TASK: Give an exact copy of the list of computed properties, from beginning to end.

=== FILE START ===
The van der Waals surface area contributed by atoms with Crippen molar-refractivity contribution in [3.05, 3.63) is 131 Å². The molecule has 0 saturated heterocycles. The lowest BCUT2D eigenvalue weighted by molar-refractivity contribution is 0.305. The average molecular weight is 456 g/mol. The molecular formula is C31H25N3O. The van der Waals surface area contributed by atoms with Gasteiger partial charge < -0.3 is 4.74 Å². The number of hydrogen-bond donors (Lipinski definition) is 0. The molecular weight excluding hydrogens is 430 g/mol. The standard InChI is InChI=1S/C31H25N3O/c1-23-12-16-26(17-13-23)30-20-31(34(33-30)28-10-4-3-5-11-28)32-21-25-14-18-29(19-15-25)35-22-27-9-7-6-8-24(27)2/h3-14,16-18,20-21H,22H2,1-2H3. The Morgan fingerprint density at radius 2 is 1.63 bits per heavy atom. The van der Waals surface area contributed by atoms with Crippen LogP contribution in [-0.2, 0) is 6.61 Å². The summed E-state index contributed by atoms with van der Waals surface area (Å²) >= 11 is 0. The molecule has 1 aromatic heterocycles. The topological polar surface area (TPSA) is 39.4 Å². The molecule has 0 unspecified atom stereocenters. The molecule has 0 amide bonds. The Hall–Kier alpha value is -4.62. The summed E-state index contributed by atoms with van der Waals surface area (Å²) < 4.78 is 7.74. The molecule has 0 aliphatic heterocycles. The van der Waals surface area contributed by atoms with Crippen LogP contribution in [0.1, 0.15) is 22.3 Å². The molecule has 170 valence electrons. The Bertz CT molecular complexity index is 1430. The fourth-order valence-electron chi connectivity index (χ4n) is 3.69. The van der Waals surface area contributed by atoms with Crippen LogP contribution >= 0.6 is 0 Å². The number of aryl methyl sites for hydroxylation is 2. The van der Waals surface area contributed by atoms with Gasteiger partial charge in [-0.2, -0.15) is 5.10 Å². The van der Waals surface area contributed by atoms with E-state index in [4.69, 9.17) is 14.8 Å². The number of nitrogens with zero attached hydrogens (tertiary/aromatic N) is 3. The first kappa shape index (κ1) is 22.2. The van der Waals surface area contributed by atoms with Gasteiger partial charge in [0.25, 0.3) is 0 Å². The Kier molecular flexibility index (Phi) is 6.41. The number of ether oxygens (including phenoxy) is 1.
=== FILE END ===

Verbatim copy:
The van der Waals surface area contributed by atoms with Crippen molar-refractivity contribution in [3.05, 3.63) is 131 Å². The molecule has 0 saturated heterocycles. The lowest BCUT2D eigenvalue weighted by molar-refractivity contribution is 0.305. The average molecular weight is 456 g/mol. The molecular formula is C31H25N3O. The van der Waals surface area contributed by atoms with Gasteiger partial charge < -0.3 is 4.74 Å². The number of hydrogen-bond donors (Lipinski definition) is 0. The molecular weight excluding hydrogens is 430 g/mol. The standard InChI is InChI=1S/C31H25N3O/c1-23-12-16-26(17-13-23)30-20-31(34(33-30)28-10-4-3-5-11-28)32-21-25-14-18-29(19-15-25)35-22-27-9-7-6-8-24(27)2/h3-14,16-18,20-21H,22H2,1-2H3. The Morgan fingerprint density at radius 2 is 1.63 bits per heavy atom. The van der Waals surface area contributed by atoms with Crippen LogP contribution in [-0.2, 0) is 6.61 Å². The summed E-state index contributed by atoms with van der Waals surface area (Å²) >= 11 is 0. The molecule has 1 aromatic heterocycles. The topological polar surface area (TPSA) is 39.4 Å². The molecule has 0 unspecified atom stereocenters. The molecule has 0 amide bonds. The Hall–Kier alpha value is -4.62. The summed E-state index contributed by atoms with van der Waals surface area (Å²) < 4.78 is 7.74. The molecule has 0 aliphatic heterocycles. The van der Waals surface area contributed by atoms with Crippen LogP contribution in [0.1, 0.15) is 22.3 Å². The molecule has 170 valence electrons. The Bertz CT molecular complexity index is 1430. The fourth-order valence-electron chi connectivity index (χ4n) is 3.69. The van der Waals surface area contributed by atoms with Crippen LogP contribution >= 0.6 is 0 Å². The number of aryl methyl sites for hydroxylation is 2. The van der Waals surface area contributed by atoms with Gasteiger partial charge in [-0.2, -0.15) is 5.10 Å². The van der Waals surface area contributed by atoms with E-state index in [4.69, 9.17) is 14.8 Å². The number of nitrogens with zero attached hydrogens (tertiary/aromatic N) is 3. The first kappa shape index (κ1) is 22.2. The van der Waals surface area contributed by atoms with Gasteiger partial charge in [0.25, 0.3) is 0 Å². The Kier molecular flexibility index (Phi) is 6.41. The number of ether oxygens (including phenoxy) is 1.